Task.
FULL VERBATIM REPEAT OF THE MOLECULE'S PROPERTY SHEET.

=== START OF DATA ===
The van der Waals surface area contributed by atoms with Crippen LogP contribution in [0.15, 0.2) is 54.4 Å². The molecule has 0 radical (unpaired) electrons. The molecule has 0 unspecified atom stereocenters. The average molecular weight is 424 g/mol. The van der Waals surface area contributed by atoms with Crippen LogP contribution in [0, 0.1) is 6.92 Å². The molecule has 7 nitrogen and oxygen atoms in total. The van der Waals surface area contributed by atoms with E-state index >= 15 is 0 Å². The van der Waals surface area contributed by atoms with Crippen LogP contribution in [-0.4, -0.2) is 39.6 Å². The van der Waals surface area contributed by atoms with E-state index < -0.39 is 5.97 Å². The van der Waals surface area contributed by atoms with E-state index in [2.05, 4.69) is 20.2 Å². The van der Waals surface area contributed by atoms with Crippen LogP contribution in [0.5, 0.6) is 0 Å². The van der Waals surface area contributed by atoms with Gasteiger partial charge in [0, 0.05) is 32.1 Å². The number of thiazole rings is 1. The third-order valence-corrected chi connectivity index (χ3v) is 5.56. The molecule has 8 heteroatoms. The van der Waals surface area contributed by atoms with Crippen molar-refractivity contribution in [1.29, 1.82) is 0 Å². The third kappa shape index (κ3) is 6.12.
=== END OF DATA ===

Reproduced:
The van der Waals surface area contributed by atoms with Crippen LogP contribution in [0.15, 0.2) is 54.4 Å². The molecule has 0 radical (unpaired) electrons. The molecule has 0 unspecified atom stereocenters. The average molecular weight is 424 g/mol. The van der Waals surface area contributed by atoms with Crippen LogP contribution in [0, 0.1) is 6.92 Å². The molecule has 7 nitrogen and oxygen atoms in total. The van der Waals surface area contributed by atoms with E-state index >= 15 is 0 Å². The van der Waals surface area contributed by atoms with Crippen LogP contribution in [-0.4, -0.2) is 39.6 Å². The van der Waals surface area contributed by atoms with E-state index < -0.39 is 5.97 Å². The van der Waals surface area contributed by atoms with E-state index in [2.05, 4.69) is 20.2 Å². The van der Waals surface area contributed by atoms with Crippen LogP contribution in [0.5, 0.6) is 0 Å². The van der Waals surface area contributed by atoms with Gasteiger partial charge in [0, 0.05) is 32.1 Å². The number of thiazole rings is 1. The third-order valence-corrected chi connectivity index (χ3v) is 5.56. The molecule has 8 heteroatoms. The van der Waals surface area contributed by atoms with Crippen molar-refractivity contribution in [1.29, 1.82) is 0 Å². The third kappa shape index (κ3) is 6.12.